The loan that was provided to Ms. Brown accomplished the following:

* Reduced her current interest rate. The QL loan was a lower interest rate than the mortgage loans that were paid off in the QL transaction.

* Decreased her monthly mortgage payment by over $300 a month from $1,460 to $1,144. ($3,792 annually)

* Provided cash from closing of nearly $41,000.

Ms. Brown was so upset with her treatment by QL that at closing she completed the standard Client Survey and ranked QL as “10 out of 10” for client service. Ms. Brown also ranked her Mortgage Banker as “5 out of 5” and hand wrote in 4 “pluses” after the highest ranking. Clearly, Ms. Brown was completely satisfied.

Ms. Brown made her first two payments on her new QL mortgage, then she stopped making any further mortgage payments to QL. Ms. Brown discovered the “flaws” in her loan (if any) once collection activities began. Ms. Brown then filed suit against Quicken Loans and the appraiser that performed the appraisal of the property on behalf of Quicken Loans.

As for the appraisal itself, there were indeed flaws. The “obvious flaws” in the Jefferson case only become visible once putting the appraisal (and the appraiser) under intense investigation. Quicken Loans, along with every other mortgage lender, puts considerable faith in the local licensed appraisers that are required to perform their appraisal tasks in a fair and objective manner. In this instance it became clear that the appraiser himself did a very poor job of carrying out his mission, with no coercion or contact from Quicken Loans whatsoever.

Due to the appraiser’s gross negligence, the appraisal firm agreed to settle their case with this same plaintiff for over $700,000.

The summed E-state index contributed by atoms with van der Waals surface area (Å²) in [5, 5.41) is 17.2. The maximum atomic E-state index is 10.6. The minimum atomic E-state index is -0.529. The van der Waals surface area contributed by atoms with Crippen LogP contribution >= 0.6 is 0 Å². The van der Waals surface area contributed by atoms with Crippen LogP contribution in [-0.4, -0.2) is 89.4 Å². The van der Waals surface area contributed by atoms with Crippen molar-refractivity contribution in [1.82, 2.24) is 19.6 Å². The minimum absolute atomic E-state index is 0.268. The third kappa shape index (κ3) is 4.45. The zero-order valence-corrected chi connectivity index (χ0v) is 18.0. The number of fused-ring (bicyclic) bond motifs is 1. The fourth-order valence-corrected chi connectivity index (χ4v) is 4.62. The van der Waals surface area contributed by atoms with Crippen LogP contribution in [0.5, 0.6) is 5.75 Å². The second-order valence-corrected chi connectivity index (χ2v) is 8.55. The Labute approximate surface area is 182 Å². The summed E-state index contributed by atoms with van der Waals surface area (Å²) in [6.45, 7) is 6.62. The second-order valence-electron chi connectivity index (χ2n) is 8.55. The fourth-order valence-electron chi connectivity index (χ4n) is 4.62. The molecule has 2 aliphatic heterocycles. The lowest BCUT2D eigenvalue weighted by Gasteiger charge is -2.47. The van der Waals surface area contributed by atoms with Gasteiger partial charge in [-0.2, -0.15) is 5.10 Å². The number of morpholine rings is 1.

It is baffling and completely unclear to QL why this appraisal firm would agree to settle (and apparently with their attorneys consent) to such an incomprehensible amount of damages in relation to a case where the plaintiff defaulted on their mortgage within 90 days of closing the loan and, in part, based on a significant amount of false information supplied by the borrower, and relied upon by the lender to approve and fund the loan.

In addition, the borrower took out a large amount of cash from the QL refinance, which she used to purchase luxury items including a new Toyota Avalon automobile. Even if one took the absurd position that Ms. Brown was somehow damaged by the erroneous appraised value of her home, how is it possible that this case could be settled by an amount nearly five times the total loan amount she borrowed in the transaction?

QL chose not to settle this case since there was nothing that the company did that would entitle Ms. Brown to more damages than the unconscionable amount of money she apparently received in her ‘settlement’ with the appraisal firm and it is Quicken Loans that was duped and frauded on this loan by the appraiser and potentially others.

In October 2009. a bench trial was conducted in front of Judge Arthur M. Recht in the circuit court of Ohio County. The judge conducted this trial after he approved the dismissal of the appraiser, knowing that the plaintiff received the still inexplicable $700,000 settlement from the appraisal firm. The judge found QL liable for $18,000, canceled the entire note and mortgage translating to an additional $144,000 to the plaintiff and waived several years of accrued interest of approximately $67,000.